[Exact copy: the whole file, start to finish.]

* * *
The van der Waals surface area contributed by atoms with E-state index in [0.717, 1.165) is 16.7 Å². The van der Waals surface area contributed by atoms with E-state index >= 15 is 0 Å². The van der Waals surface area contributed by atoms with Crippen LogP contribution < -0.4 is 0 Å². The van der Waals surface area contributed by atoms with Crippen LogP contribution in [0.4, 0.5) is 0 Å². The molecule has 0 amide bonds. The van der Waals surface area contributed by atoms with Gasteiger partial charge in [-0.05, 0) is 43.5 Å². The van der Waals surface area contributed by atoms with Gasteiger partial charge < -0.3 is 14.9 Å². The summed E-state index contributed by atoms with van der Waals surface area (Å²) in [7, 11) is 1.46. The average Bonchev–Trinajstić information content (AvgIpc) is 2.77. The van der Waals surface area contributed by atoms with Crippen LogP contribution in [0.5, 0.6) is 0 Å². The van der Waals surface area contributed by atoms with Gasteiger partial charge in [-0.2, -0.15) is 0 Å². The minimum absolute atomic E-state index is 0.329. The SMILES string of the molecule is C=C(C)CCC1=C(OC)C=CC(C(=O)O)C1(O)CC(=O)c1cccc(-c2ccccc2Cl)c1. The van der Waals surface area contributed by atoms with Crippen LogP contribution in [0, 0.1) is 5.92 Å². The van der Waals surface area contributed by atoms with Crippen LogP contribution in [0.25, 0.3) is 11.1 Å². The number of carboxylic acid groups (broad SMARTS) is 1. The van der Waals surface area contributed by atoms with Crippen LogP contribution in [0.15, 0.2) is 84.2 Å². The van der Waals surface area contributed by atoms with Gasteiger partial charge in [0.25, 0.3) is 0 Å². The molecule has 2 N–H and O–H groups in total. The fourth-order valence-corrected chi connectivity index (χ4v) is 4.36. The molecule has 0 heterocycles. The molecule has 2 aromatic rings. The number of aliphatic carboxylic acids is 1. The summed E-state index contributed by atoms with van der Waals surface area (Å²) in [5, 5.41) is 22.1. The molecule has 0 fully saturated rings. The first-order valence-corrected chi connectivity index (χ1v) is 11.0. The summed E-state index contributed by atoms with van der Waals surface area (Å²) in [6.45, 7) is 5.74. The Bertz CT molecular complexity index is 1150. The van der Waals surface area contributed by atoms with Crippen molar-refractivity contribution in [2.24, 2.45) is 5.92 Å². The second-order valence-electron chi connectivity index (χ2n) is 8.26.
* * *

The van der Waals surface area contributed by atoms with E-state index in [0.717, 1.165) is 16.7 Å². The van der Waals surface area contributed by atoms with E-state index >= 15 is 0 Å². The van der Waals surface area contributed by atoms with Crippen LogP contribution < -0.4 is 0 Å². The van der Waals surface area contributed by atoms with Crippen LogP contribution in [0.4, 0.5) is 0 Å². The molecule has 0 amide bonds. The van der Waals surface area contributed by atoms with Gasteiger partial charge in [-0.05, 0) is 43.5 Å². The van der Waals surface area contributed by atoms with Gasteiger partial charge < -0.3 is 14.9 Å². The summed E-state index contributed by atoms with van der Waals surface area (Å²) in [7, 11) is 1.46. The average Bonchev–Trinajstić information content (AvgIpc) is 2.77. The van der Waals surface area contributed by atoms with Crippen LogP contribution in [0.5, 0.6) is 0 Å². The van der Waals surface area contributed by atoms with Gasteiger partial charge in [-0.2, -0.15) is 0 Å². The minimum absolute atomic E-state index is 0.329. The SMILES string of the molecule is C=C(C)CCC1=C(OC)C=CC(C(=O)O)C1(O)CC(=O)c1cccc(-c2ccccc2Cl)c1. The van der Waals surface area contributed by atoms with Crippen LogP contribution in [0, 0.1) is 5.92 Å². The van der Waals surface area contributed by atoms with Crippen LogP contribution in [0.25, 0.3) is 11.1 Å². The number of carboxylic acid groups (broad SMARTS) is 1. The van der Waals surface area contributed by atoms with Crippen LogP contribution in [0.15, 0.2) is 84.2 Å². The van der Waals surface area contributed by atoms with Gasteiger partial charge in [0.25, 0.3) is 0 Å². The molecule has 2 N–H and O–H groups in total. The fourth-order valence-corrected chi connectivity index (χ4v) is 4.36. The molecule has 0 heterocycles. The molecule has 2 aromatic rings. The number of aliphatic carboxylic acids is 1. The summed E-state index contributed by atoms with van der Waals surface area (Å²) in [5, 5.41) is 22.1. The molecule has 0 fully saturated rings. The first-order valence-corrected chi connectivity index (χ1v) is 11.0. The summed E-state index contributed by atoms with van der Waals surface area (Å²) in [6.45, 7) is 5.74. The Bertz CT molecular complexity index is 1150. The van der Waals surface area contributed by atoms with Crippen molar-refractivity contribution in [2.24, 2.45) is 5.92 Å². The second-order valence-electron chi connectivity index (χ2n) is 8.26.